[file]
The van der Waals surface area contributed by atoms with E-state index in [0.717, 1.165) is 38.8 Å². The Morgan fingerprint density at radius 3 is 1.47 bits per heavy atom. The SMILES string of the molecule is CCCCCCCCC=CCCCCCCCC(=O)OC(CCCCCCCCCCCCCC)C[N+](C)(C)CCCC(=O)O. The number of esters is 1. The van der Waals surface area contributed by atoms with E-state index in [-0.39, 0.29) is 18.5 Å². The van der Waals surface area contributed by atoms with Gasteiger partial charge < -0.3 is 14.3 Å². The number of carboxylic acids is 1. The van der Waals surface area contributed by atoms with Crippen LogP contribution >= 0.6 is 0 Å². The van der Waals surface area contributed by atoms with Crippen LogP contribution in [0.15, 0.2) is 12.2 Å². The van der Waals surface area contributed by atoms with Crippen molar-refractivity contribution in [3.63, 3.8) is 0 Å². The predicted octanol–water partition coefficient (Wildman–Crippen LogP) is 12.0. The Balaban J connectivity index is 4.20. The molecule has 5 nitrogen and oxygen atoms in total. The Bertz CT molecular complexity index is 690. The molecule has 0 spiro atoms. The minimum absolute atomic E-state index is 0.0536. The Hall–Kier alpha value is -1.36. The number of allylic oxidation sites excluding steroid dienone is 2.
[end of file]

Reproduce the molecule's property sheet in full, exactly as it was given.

The van der Waals surface area contributed by atoms with E-state index in [0.717, 1.165) is 38.8 Å². The Morgan fingerprint density at radius 3 is 1.47 bits per heavy atom. The SMILES string of the molecule is CCCCCCCCC=CCCCCCCCC(=O)OC(CCCCCCCCCCCCCC)C[N+](C)(C)CCCC(=O)O. The number of esters is 1. The van der Waals surface area contributed by atoms with E-state index in [-0.39, 0.29) is 18.5 Å². The van der Waals surface area contributed by atoms with Gasteiger partial charge < -0.3 is 14.3 Å². The number of carboxylic acids is 1. The van der Waals surface area contributed by atoms with Crippen LogP contribution >= 0.6 is 0 Å². The van der Waals surface area contributed by atoms with Crippen LogP contribution in [0.15, 0.2) is 12.2 Å². The van der Waals surface area contributed by atoms with Crippen molar-refractivity contribution in [3.63, 3.8) is 0 Å². The predicted octanol–water partition coefficient (Wildman–Crippen LogP) is 12.0. The Balaban J connectivity index is 4.20. The molecule has 5 nitrogen and oxygen atoms in total. The Bertz CT molecular complexity index is 690. The molecule has 0 spiro atoms. The minimum absolute atomic E-state index is 0.0536. The Hall–Kier alpha value is -1.36. The number of allylic oxidation sites excluding steroid dienone is 2.